In 1347 a ship from Caffa, a city in the Crimea on the coast of the Black Sea under siege by Mongol attackers, docked in the port of Messina on the eastern coast of Sicily. Several of the sailors and passengers on board had taken ill during the passage. The army besieging Caffa had suffered heavy losses from a disease raging through the camps. In an effort to maximize casualties amongst the largely Italian population of the port city, the frustrated attackers used catapults to propel the bodies of their dead over the city walls. Life inside Caffa became so intolerable as a consequence of the mounds of rotting corpses that accumulated more quickly than the populace could dispose of them that merchants with the resources to flee abandoned their homes and set sail for Mediterranean ports.
The ship that reached Messina carried several ill passengers and sailors. There was nothing unusual about that except for the severity of the disease afflicting those on board. Many died within hours of their arrival. Along with the ill, several rats managed to disembark. That too was not unusual. The rats carried fleas, and the fleas bit people. No one suspected these fleas of being any more of a nuisance than those that already dined on the general population.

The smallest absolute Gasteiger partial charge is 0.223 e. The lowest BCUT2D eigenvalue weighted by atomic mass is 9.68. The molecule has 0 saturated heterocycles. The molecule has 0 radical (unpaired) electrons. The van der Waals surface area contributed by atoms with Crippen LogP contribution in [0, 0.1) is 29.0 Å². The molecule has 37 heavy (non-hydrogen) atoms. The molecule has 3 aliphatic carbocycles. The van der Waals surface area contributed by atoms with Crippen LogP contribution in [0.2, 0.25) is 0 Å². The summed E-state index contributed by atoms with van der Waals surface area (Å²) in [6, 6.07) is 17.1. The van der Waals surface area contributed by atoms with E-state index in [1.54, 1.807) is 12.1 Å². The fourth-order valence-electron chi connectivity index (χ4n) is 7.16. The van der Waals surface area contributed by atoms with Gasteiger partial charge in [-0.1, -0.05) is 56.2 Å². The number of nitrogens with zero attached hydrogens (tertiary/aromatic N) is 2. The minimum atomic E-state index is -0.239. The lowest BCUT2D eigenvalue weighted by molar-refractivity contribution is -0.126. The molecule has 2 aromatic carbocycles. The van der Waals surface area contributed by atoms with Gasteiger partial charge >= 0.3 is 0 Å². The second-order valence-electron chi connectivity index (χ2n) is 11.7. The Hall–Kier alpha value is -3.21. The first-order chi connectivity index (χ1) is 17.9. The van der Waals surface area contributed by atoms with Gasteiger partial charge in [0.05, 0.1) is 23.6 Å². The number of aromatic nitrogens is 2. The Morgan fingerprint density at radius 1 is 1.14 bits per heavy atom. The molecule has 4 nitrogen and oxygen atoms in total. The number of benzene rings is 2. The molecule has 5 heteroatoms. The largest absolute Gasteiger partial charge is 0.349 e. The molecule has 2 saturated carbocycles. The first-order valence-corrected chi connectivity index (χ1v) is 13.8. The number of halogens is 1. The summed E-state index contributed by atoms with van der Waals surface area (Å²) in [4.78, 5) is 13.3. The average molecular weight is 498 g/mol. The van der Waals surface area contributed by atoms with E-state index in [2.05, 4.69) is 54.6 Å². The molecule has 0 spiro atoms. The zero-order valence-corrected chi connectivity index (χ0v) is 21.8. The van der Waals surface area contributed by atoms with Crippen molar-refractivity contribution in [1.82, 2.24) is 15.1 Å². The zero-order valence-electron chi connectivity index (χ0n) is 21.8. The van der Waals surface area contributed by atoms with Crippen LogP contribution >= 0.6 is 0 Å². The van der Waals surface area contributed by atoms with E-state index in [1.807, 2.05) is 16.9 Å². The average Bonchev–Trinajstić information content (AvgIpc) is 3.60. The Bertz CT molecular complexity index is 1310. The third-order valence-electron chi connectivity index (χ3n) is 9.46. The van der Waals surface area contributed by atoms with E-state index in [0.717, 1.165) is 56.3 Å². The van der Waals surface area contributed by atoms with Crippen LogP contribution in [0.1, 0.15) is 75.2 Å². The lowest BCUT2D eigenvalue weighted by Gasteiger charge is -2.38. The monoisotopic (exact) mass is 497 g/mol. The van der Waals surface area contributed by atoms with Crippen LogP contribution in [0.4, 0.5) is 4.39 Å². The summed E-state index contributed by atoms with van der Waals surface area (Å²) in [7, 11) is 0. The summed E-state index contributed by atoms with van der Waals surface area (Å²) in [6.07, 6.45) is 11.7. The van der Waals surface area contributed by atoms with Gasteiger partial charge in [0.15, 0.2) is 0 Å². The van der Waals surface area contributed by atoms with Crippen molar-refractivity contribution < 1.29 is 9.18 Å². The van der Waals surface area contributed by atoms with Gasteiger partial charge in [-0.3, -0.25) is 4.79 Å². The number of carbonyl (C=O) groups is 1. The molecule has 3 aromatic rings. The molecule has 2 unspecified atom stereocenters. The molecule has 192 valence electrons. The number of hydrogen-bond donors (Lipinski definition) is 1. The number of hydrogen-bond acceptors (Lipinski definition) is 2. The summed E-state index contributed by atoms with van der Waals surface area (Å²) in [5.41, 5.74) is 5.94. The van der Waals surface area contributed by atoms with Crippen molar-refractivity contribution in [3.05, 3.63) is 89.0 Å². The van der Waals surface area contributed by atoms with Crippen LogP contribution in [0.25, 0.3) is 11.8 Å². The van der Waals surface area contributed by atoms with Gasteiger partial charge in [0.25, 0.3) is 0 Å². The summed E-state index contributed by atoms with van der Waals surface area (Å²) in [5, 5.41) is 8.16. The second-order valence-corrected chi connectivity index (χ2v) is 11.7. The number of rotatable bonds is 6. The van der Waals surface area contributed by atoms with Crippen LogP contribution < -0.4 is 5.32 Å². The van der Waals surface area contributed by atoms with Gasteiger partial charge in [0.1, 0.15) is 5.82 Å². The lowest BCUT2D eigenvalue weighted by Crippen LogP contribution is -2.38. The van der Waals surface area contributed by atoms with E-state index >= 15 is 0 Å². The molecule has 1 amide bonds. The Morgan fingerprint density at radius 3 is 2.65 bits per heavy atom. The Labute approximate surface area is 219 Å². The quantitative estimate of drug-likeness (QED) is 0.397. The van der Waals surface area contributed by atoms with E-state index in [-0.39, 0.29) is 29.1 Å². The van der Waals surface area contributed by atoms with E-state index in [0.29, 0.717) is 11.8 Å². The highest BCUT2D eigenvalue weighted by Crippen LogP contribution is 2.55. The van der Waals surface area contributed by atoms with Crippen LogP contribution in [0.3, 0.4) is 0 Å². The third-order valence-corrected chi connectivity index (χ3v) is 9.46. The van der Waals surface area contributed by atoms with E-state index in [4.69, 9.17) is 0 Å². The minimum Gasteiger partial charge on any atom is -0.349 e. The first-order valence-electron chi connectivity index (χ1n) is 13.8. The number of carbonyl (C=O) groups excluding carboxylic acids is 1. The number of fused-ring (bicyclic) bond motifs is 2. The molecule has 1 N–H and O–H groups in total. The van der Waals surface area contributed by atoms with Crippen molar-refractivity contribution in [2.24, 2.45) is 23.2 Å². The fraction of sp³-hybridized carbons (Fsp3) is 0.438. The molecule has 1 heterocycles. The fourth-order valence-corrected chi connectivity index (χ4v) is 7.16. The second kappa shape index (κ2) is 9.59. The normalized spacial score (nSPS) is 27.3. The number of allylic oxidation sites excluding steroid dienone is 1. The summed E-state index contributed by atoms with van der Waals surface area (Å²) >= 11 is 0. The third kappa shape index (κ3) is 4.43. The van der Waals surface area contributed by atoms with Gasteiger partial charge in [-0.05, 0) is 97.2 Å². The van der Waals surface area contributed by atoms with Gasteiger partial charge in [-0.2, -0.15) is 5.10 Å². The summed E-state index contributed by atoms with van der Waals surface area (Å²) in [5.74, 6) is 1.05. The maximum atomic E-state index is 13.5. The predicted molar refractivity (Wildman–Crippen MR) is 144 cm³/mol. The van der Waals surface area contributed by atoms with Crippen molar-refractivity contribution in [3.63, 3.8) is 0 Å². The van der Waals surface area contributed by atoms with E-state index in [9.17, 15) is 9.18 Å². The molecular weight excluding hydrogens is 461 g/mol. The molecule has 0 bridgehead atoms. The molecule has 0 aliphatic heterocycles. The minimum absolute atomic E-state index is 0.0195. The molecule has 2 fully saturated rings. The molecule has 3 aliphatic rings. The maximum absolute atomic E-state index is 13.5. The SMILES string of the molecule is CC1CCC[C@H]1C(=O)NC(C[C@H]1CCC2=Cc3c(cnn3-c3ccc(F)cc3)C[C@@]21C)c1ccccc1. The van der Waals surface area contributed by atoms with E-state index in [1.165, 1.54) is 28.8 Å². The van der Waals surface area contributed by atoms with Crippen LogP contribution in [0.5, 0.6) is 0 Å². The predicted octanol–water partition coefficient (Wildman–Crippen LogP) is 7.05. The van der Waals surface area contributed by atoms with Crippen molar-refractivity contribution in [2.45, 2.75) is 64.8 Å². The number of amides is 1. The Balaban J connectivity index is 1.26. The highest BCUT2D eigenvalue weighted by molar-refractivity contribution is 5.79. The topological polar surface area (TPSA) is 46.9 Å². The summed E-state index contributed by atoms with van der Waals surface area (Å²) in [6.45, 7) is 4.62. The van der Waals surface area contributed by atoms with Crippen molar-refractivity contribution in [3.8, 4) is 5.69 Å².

Over the next few months, tens of millions of Europeans would die from what would be called, “The Pest.” That was unusual, even in an era when no one knew what caused diseases. It would be five centuries before scientists recognized bacteria as causes of disease and gave the organism responsible for this plague its formal title of “Yersinia pestis.” Even after the identification of this deadly microbe as the cause of the rapidly disseminating disease that nearly eradicated humanity from Europe in the fourteenth century, many suspected there were subtle forces directing or abetting the spread of the plague. This was an early version of the rationalization during World War I that, “Men fire the rifles, but God directs the bullets.” The notion that carnage on such a massive scale could be truly random was as unthinkable in the fourteenth century as it was in the twentieth century.